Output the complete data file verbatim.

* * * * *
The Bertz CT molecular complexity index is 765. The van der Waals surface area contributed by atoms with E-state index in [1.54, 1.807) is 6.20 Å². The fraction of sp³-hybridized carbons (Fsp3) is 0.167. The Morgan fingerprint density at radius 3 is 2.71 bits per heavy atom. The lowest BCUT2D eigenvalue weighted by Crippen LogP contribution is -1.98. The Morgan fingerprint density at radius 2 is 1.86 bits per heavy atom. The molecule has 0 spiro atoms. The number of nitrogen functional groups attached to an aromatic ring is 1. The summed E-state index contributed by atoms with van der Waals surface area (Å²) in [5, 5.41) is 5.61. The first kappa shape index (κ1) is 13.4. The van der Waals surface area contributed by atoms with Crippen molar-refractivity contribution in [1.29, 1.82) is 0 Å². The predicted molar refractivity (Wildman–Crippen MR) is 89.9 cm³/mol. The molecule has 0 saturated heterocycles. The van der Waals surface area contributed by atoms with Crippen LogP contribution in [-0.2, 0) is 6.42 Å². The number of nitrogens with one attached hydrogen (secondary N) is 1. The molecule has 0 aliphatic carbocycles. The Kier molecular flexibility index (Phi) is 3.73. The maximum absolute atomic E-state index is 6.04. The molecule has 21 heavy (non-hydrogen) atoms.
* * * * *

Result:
The Bertz CT molecular complexity index is 765. The van der Waals surface area contributed by atoms with E-state index in [1.54, 1.807) is 6.20 Å². The fraction of sp³-hybridized carbons (Fsp3) is 0.167. The Morgan fingerprint density at radius 3 is 2.71 bits per heavy atom. The lowest BCUT2D eigenvalue weighted by Crippen LogP contribution is -1.98. The Morgan fingerprint density at radius 2 is 1.86 bits per heavy atom. The molecule has 0 spiro atoms. The number of nitrogen functional groups attached to an aromatic ring is 1. The summed E-state index contributed by atoms with van der Waals surface area (Å²) in [5, 5.41) is 5.61. The first kappa shape index (κ1) is 13.4. The van der Waals surface area contributed by atoms with Crippen molar-refractivity contribution in [1.29, 1.82) is 0 Å². The predicted molar refractivity (Wildman–Crippen MR) is 89.9 cm³/mol. The molecule has 0 saturated heterocycles. The van der Waals surface area contributed by atoms with Crippen LogP contribution in [-0.2, 0) is 6.42 Å². The number of nitrogens with one attached hydrogen (secondary N) is 1. The molecule has 0 aliphatic carbocycles. The Kier molecular flexibility index (Phi) is 3.73. The maximum absolute atomic E-state index is 6.04. The molecule has 21 heavy (non-hydrogen) atoms.